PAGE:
It wasn’t long after a picture of 7-month-old Blue Ivy made its way to the Internet that the slander started. Facebook and Twitter posts lamented the fact that Beyoncé and Jay-Z’s daughter was starting to look like her father. There were mean-spirited jabs about her inheritance of his “big lips” and jaws, and prayers that a “wide nose” wasn’t in her future. Here are only a few of the comments I saw online:
Beyoncé really screwed up, having a baby by Jay-Z. His nose and lips are never going to look right on a girl.
Let’s pray Beyoncé’s genes kick in as B.I.C. gets older. All the money and talent in the world won’t take away from having Jay-Z’s features.
Nappy-headed kid. Wish Beyoncé had married a nice-looking man instead of Jay-Z.
The criticism of full lips, “nappy” hair, and wide noses in our communities is weighted. Some people would have you believe attractiveness is subjective, but the truth is our collective view of facial features is tangled in the web of racism. In our social imagination, European features set the standard for what’s beautiful, rendering broad noses and big lips ugly.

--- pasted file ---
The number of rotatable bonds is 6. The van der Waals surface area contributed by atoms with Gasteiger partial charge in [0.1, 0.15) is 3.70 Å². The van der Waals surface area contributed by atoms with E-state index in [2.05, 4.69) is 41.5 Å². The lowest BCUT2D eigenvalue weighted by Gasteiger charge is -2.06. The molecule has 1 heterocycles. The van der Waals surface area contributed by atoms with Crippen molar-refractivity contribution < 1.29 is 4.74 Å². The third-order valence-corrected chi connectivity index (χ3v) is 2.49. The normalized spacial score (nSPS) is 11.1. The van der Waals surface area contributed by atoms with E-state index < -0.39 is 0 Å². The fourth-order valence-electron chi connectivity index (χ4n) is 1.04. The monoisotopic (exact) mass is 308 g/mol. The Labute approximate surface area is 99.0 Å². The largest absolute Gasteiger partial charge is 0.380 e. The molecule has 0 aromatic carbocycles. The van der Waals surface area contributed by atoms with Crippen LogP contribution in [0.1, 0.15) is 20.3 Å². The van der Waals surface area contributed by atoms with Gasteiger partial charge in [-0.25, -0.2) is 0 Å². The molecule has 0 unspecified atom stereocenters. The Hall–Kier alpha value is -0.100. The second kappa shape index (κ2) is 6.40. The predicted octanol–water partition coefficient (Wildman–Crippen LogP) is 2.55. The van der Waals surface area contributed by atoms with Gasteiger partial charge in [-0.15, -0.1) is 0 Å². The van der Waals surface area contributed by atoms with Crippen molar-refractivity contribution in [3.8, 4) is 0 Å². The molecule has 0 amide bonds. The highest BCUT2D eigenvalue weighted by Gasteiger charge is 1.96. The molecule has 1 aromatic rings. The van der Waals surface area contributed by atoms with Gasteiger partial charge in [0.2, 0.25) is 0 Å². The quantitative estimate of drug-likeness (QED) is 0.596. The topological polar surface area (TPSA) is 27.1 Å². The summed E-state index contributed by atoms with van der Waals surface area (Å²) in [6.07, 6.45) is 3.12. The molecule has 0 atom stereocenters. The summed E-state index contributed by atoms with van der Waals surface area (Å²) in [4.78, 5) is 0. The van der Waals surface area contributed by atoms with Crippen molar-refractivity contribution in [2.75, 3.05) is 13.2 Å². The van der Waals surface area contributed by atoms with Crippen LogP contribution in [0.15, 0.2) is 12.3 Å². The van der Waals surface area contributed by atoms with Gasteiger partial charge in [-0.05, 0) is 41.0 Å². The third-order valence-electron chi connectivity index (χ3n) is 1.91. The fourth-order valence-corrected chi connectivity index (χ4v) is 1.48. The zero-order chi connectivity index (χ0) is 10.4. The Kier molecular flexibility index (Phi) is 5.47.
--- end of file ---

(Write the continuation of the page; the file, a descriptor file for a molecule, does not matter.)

Writer Akiba Solomon also tackled the issue in her article for Colorlines, “On Baby Blue Ivy Carter and the Alleged Ugliness of Blackness.” She writes:
I knew if indulged in even a smidgen more about this little girl, I’d find myself walking among stunted souls who traffic in the idea that the full lips, large eyes, broad nose, and dark brown skin of a Jay-Z is inherently ugly [...] I hope, in our media-saturated, appearance-obsessed society that is still so wounded by white supremacist aesthetics, baby Blue will find peace and joy in the simple act of living, no matter what she looks like.
Demetria Lucas echoed Solomon’s sentiments in a piece on Essence.com, “Real Talk: Do We Believe All Black Is Beautiful?”:
If some of us are very honest, we’ll acknowledge that there are only certain “black” physical features that we as a collective find attractive. Curves? A blessing and curse. Full lips? Eh … depends on how full. Broad nose? On women, not at all. On men? Some get a pass, but not Jay-Z. Kinky hair? Not so much. There’s a reason most black women “prefer” perms, and even a lot of natural girls spend an inordinate amount of time and product trying to reconfigure their coils into curls.
It’s fair that some people simply don’t view Jay-Z as handsome. But when the public excoriates a baby for developing potentially “black” features, it’s our self-hatred that’s rearing its ugly head.
What are your thoughts on the Blue Ivy backlash, Clutchettes?